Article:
• The treatment of returning soldiers was completely shameful. Flower children, not being so floral, threw cups of urine in the face of wheelchair-bound veterans – because the “correct” response to the war was to dodge the draft and move to Canada.
  • Communism was and is bad. The jury is in. We didn’t want to talk about it, but I have had the honor of working with ex-USSR citizens. Their tales of brutality – as a rule – speak for themselves. It is all the rage to cite what’s wrong with America – and we should fix that. It’s a whole different story coming out of nations ruled by totalitarian socialist regimes.
  • The questioning of America’s forceful role in world conflict has reproduced a lack of vigilance and rise in isolationism that can resemble that prior to the second world war. When there is real evil (see ISIS) it is historically better to fight it earlier than later. Because fight it you will.
  • The hubris of a generation caused a complete ignorance – or denial – of the sacrifices of our parents’ generation. They were not perfect, but they were perfectly great. I will remain humbled by what they went through and gave to us. Shame on us where we have not been humble enough to see that and put on some gratitude.

The example of the war in Vietnam is only a pointed example of generational pride. All revisionism suffers from it. C.S. Lewis called it “chronological snobbery”. And it is always found to be full of error and excess.

As a workable example, I don’t expect many of my children’s generation to even read this. Maybe after I’m gone and they see the cycle (and it can be found somehow). I don’t make that observation with any resentment – I had avoidance to reading what my father wrote.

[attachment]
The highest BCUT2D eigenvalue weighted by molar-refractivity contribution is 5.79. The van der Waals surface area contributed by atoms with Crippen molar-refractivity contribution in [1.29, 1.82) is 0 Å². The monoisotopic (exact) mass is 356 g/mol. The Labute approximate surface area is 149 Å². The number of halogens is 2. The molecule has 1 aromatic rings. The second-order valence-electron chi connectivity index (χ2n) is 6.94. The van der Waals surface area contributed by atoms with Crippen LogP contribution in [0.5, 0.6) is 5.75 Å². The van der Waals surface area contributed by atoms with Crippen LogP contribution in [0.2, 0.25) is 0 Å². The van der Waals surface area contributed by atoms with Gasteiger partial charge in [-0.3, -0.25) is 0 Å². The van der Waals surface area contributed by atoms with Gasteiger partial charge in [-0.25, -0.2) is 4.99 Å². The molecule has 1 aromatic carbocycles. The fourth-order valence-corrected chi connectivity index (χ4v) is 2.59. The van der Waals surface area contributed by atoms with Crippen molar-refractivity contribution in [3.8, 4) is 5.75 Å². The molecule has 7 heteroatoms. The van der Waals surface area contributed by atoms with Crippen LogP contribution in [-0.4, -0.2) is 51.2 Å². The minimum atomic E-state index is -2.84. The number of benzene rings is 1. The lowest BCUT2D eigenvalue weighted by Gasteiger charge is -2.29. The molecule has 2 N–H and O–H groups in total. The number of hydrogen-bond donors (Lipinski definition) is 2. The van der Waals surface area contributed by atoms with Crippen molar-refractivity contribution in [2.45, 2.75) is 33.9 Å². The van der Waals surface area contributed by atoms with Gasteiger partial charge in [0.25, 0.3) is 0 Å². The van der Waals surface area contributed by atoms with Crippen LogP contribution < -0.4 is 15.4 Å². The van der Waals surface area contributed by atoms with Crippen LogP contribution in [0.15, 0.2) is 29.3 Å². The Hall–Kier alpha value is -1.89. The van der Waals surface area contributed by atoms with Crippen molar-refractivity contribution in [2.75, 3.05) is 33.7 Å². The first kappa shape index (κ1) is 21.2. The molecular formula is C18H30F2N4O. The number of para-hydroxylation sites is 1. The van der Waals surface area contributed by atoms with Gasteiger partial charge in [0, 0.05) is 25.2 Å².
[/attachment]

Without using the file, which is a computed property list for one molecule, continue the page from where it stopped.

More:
But I was wrong. Badly.

I rest my case.

The discouraging word

Where seldom is heard a discouraging word

And the skies are not cloudy all day

Those who’ve heard the song know the lyrics are describing a “Home on the Range”. The poem, first penned in 1873, functioned as an anthem for the American West as it was being settled in the late nineteenth century. And the song lives on today, its melody firmly burned into the mental circuitry of Americans across the generations.

HD Home On The Range Wallpaper
The place it describes sounds idyllic. And for the settlers, it captured their best sentiments concerning their new home. The accuracy of the lyrics, then, is questionable, but lyrics are not bound to be accurate. They can aspire, even fantasize. And that makes good poetry.

But … there were cloudy days.